The second bottleneck was the the early Tesla models were expensive and somewhat exclusive. All of the parts of the Tesla cars are fairly conventional, except for the battery and the motor. The Gigafactory ensured that Tesla would now have a steady supply of batteries, but the second problem is that…other dramatic changes were needed to lower the costs of the 2017 Model-3, so that they could generate many more sales than the earlier Roadster and Model-S. The Model-3 motor design was targeted for a major reduction in costs, but…it could not sacrifice the performance that the Teslas had become known for.
And that leads us back to this article in Cleantechnica (click here), which just blew me away. The motor engineers started with a clean slate, and explored every possible option. For the past 100 years, the existing types of motors worked well enough that nobody needed to reinvent the wheel, and the Switched Reluctance (SR) principle was not impressive enough in the early days of Tesla to warrant spending money and effort in trying to improve it.
To be fair, the controllers of the day were simply not sophisticated enough to make up for its shortcomings, and SR motors were known for having torque-ripple that was bad enough to create significant vibration and noise.
Switched Reluctance, and Shared Poles
Remember earlier when I talked about how industrial inductance motors were being converted to Synchronous Reluctance (SynR) motors? That started around 2011, when a German firm began advertising a more sophisticated controller, which allowed existing Induction stators and their cases to simply substitute a SynR rotor for a significant savings in cost for new motor installations.
Well…those new controllers mean that if anyone wanted to dust off the 1888 SR motor design, it just might have a chance of working well now…and it does (that patent is the header pic of this article).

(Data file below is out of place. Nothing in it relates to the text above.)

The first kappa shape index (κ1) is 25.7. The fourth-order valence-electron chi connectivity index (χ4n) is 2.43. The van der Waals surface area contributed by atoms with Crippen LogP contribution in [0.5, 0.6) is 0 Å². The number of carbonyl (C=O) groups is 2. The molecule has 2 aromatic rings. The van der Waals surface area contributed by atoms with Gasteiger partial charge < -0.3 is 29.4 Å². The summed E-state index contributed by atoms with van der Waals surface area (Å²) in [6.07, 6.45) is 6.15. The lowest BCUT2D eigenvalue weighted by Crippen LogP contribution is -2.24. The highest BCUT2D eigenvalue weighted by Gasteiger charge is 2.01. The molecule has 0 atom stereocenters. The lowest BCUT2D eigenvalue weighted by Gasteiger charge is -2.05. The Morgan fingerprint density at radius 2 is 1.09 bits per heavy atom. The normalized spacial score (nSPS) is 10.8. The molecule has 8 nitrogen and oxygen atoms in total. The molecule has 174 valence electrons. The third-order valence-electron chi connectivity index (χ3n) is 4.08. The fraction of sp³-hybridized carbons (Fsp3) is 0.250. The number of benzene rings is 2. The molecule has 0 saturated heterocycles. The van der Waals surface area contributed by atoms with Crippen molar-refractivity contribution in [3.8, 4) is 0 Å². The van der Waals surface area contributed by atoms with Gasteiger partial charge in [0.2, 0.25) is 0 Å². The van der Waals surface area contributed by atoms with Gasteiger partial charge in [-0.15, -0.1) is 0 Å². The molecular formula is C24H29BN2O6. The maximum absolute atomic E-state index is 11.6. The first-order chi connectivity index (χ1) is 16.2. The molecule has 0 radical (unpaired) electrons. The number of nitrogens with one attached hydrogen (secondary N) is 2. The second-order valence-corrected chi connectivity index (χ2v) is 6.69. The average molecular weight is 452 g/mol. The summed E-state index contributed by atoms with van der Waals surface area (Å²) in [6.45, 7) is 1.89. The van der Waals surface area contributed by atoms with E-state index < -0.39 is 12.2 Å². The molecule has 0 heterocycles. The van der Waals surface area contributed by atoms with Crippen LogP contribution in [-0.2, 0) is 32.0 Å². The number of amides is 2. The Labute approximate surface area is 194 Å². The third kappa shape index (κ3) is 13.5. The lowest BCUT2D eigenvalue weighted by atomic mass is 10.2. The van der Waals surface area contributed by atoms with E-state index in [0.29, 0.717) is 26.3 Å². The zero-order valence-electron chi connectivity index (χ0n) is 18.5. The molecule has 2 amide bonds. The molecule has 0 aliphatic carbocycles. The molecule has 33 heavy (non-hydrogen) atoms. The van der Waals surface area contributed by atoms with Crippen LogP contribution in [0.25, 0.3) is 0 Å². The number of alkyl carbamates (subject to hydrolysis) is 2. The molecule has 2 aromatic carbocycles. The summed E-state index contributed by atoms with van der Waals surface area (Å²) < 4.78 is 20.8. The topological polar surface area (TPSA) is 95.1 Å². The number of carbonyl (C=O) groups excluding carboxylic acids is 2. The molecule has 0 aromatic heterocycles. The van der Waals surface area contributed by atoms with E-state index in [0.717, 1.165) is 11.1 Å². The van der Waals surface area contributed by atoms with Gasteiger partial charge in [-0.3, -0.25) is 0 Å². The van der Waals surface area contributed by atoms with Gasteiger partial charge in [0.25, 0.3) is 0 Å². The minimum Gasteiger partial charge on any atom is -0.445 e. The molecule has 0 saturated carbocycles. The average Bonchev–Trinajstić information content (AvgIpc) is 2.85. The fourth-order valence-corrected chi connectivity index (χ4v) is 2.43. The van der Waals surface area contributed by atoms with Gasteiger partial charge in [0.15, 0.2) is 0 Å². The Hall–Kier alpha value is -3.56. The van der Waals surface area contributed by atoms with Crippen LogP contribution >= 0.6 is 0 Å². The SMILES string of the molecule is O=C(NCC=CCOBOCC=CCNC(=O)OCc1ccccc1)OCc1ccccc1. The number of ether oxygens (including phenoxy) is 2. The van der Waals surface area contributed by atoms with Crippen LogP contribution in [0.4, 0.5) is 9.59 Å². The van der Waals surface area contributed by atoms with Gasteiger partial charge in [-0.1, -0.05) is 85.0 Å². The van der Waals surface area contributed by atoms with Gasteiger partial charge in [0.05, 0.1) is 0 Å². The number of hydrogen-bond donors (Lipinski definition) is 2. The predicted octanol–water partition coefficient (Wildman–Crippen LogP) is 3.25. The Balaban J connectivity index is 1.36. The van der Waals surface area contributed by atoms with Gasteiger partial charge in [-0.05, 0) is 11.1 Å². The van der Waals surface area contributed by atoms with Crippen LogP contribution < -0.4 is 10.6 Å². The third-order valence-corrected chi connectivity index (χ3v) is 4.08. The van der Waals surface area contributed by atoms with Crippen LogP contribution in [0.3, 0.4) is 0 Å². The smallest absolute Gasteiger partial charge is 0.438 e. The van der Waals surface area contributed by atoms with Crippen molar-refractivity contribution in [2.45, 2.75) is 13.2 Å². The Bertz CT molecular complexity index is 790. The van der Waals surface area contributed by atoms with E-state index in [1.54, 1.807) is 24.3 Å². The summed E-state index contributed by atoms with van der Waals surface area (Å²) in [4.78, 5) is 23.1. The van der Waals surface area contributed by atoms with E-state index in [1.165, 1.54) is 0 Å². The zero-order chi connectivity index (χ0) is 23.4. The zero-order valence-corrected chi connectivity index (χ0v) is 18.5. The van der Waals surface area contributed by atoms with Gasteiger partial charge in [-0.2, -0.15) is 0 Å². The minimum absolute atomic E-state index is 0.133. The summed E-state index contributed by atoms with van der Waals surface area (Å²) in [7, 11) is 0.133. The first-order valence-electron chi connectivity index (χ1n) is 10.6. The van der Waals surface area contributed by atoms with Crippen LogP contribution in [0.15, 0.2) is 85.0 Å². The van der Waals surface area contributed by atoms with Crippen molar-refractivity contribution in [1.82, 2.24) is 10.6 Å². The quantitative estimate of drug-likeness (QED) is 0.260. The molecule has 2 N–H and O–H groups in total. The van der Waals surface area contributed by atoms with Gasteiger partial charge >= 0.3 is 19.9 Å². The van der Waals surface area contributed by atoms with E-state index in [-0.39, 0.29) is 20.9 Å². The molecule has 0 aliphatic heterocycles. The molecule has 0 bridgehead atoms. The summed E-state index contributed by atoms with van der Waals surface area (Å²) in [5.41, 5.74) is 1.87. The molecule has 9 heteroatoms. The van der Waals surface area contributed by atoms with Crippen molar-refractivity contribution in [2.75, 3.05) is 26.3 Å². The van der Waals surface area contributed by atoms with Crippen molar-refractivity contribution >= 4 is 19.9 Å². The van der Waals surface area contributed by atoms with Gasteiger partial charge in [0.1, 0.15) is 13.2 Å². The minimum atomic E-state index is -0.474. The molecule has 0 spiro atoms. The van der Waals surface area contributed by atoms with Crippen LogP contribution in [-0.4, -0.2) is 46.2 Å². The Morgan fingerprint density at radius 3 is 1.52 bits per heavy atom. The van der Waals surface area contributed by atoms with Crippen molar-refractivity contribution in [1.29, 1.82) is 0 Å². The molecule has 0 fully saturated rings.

I’ve found references to the Tesla Model-3 SR motor being designed by an engineer who was hired in 2012, so I imagine that 2012 was about the time that the motor engineers settled on SR as a motor type, and then began experimenting to see how much better they could improve it. The entire reason I decided that this new Tesla SR motor deserved it’s own article was because…the Tesla motor engineers made a motor that not only had the same performance as before (*which was excellent), but…they did it in a motor that was actually smaller and lighter, and ALSO cheaper. This means that we are all going to be seeing more products with SR motors in them, so…let’s take a look at what I’ve been able to dig up so far.
As soon as I started researching SR motors, I came across several terms I hadn’t heard before. One of these terms is “Salient” Poles. It means that the focus of the magnetic pole is formed as a protrusion, with air around it. The stator poles in the PM motors (that we are all familiar with already) have always had salient poles, but they didn’t need a special name to distinguish them during discussions over the years. By also making the poles of the rotor salient, these types of motors are now sometimes referred to as “doubly salient” motors by some design engineers.